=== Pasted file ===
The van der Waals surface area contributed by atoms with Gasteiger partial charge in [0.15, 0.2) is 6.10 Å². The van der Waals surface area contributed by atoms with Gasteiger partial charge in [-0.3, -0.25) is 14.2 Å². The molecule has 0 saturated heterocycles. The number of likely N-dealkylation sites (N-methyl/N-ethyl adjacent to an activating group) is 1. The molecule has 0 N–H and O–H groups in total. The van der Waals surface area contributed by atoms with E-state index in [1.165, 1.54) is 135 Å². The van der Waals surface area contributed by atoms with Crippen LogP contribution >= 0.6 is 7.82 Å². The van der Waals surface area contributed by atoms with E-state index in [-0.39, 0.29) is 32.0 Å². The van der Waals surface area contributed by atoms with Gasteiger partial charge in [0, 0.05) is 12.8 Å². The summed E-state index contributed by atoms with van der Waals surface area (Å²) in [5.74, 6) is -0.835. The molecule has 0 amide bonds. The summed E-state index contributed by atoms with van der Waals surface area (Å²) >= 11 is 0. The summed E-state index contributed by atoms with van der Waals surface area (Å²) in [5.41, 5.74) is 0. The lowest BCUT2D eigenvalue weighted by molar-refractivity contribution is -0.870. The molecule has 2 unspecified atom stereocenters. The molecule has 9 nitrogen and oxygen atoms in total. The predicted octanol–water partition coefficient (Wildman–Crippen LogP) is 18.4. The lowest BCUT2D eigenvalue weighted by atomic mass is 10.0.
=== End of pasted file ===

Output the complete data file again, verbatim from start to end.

The van der Waals surface area contributed by atoms with Gasteiger partial charge in [0.15, 0.2) is 6.10 Å². The van der Waals surface area contributed by atoms with Gasteiger partial charge in [-0.3, -0.25) is 14.2 Å². The molecule has 0 saturated heterocycles. The number of likely N-dealkylation sites (N-methyl/N-ethyl adjacent to an activating group) is 1. The molecule has 0 N–H and O–H groups in total. The van der Waals surface area contributed by atoms with E-state index in [1.165, 1.54) is 135 Å². The van der Waals surface area contributed by atoms with Crippen LogP contribution >= 0.6 is 7.82 Å². The van der Waals surface area contributed by atoms with E-state index in [-0.39, 0.29) is 32.0 Å². The van der Waals surface area contributed by atoms with Gasteiger partial charge in [0, 0.05) is 12.8 Å². The summed E-state index contributed by atoms with van der Waals surface area (Å²) in [5.74, 6) is -0.835. The molecule has 0 amide bonds. The summed E-state index contributed by atoms with van der Waals surface area (Å²) >= 11 is 0. The summed E-state index contributed by atoms with van der Waals surface area (Å²) in [5.41, 5.74) is 0. The lowest BCUT2D eigenvalue weighted by molar-refractivity contribution is -0.870. The molecule has 2 unspecified atom stereocenters. The molecule has 9 nitrogen and oxygen atoms in total. The predicted octanol–water partition coefficient (Wildman–Crippen LogP) is 18.4. The lowest BCUT2D eigenvalue weighted by atomic mass is 10.0.